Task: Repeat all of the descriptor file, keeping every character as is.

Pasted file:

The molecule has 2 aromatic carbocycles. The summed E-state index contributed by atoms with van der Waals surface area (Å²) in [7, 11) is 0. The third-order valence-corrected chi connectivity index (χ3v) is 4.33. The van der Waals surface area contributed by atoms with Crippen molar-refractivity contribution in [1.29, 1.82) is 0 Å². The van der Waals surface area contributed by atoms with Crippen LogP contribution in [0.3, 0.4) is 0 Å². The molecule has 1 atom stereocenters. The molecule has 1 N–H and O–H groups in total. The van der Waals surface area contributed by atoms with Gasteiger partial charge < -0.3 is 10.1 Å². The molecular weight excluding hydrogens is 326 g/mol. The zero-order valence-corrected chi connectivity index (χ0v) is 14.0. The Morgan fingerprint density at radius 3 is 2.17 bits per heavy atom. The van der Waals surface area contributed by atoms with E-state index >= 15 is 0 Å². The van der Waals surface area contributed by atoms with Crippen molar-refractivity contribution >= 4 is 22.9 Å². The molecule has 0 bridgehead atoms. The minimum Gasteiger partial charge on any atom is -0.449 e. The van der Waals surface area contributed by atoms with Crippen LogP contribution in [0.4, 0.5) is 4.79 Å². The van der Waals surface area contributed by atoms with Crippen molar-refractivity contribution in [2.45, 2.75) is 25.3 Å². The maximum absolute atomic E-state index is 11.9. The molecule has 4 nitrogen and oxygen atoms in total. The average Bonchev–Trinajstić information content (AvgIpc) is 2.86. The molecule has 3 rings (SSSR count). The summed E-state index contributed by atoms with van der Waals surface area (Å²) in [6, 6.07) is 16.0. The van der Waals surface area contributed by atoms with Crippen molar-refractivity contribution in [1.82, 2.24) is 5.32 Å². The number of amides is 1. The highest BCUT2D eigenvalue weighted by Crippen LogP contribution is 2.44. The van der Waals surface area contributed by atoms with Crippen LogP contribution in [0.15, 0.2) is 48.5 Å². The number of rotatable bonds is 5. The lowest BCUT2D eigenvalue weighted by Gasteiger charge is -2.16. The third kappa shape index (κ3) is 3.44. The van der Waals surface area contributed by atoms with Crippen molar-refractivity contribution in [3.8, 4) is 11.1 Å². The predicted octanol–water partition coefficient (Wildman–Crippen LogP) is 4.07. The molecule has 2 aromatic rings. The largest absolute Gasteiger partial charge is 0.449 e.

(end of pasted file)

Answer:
The molecule has 2 aromatic carbocycles. The summed E-state index contributed by atoms with van der Waals surface area (Å²) in [7, 11) is 0. The third-order valence-corrected chi connectivity index (χ3v) is 4.33. The van der Waals surface area contributed by atoms with Crippen molar-refractivity contribution in [1.29, 1.82) is 0 Å². The van der Waals surface area contributed by atoms with Crippen LogP contribution in [0.3, 0.4) is 0 Å². The molecule has 1 atom stereocenters. The molecule has 1 N–H and O–H groups in total. The van der Waals surface area contributed by atoms with Gasteiger partial charge < -0.3 is 10.1 Å². The molecular weight excluding hydrogens is 326 g/mol. The zero-order valence-corrected chi connectivity index (χ0v) is 14.0. The Morgan fingerprint density at radius 3 is 2.17 bits per heavy atom. The van der Waals surface area contributed by atoms with E-state index >= 15 is 0 Å². The van der Waals surface area contributed by atoms with Crippen molar-refractivity contribution >= 4 is 22.9 Å². The molecule has 0 bridgehead atoms. The minimum Gasteiger partial charge on any atom is -0.449 e. The van der Waals surface area contributed by atoms with Crippen LogP contribution in [0.4, 0.5) is 4.79 Å². The van der Waals surface area contributed by atoms with Crippen molar-refractivity contribution in [2.45, 2.75) is 25.3 Å². The maximum absolute atomic E-state index is 11.9. The molecule has 4 nitrogen and oxygen atoms in total. The average Bonchev–Trinajstić information content (AvgIpc) is 2.86. The molecule has 3 rings (SSSR count). The summed E-state index contributed by atoms with van der Waals surface area (Å²) in [6, 6.07) is 16.0. The van der Waals surface area contributed by atoms with Crippen molar-refractivity contribution in [1.82, 2.24) is 5.32 Å². The number of amides is 1. The highest BCUT2D eigenvalue weighted by Crippen LogP contribution is 2.44. The van der Waals surface area contributed by atoms with Crippen LogP contribution in [0.15, 0.2) is 48.5 Å². The number of rotatable bonds is 5. The lowest BCUT2D eigenvalue weighted by Gasteiger charge is -2.16. The third kappa shape index (κ3) is 3.44. The van der Waals surface area contributed by atoms with Crippen molar-refractivity contribution in [3.8, 4) is 11.1 Å². The predicted octanol–water partition coefficient (Wildman–Crippen LogP) is 4.07. The molecule has 2 aromatic rings. The largest absolute Gasteiger partial charge is 0.449 e.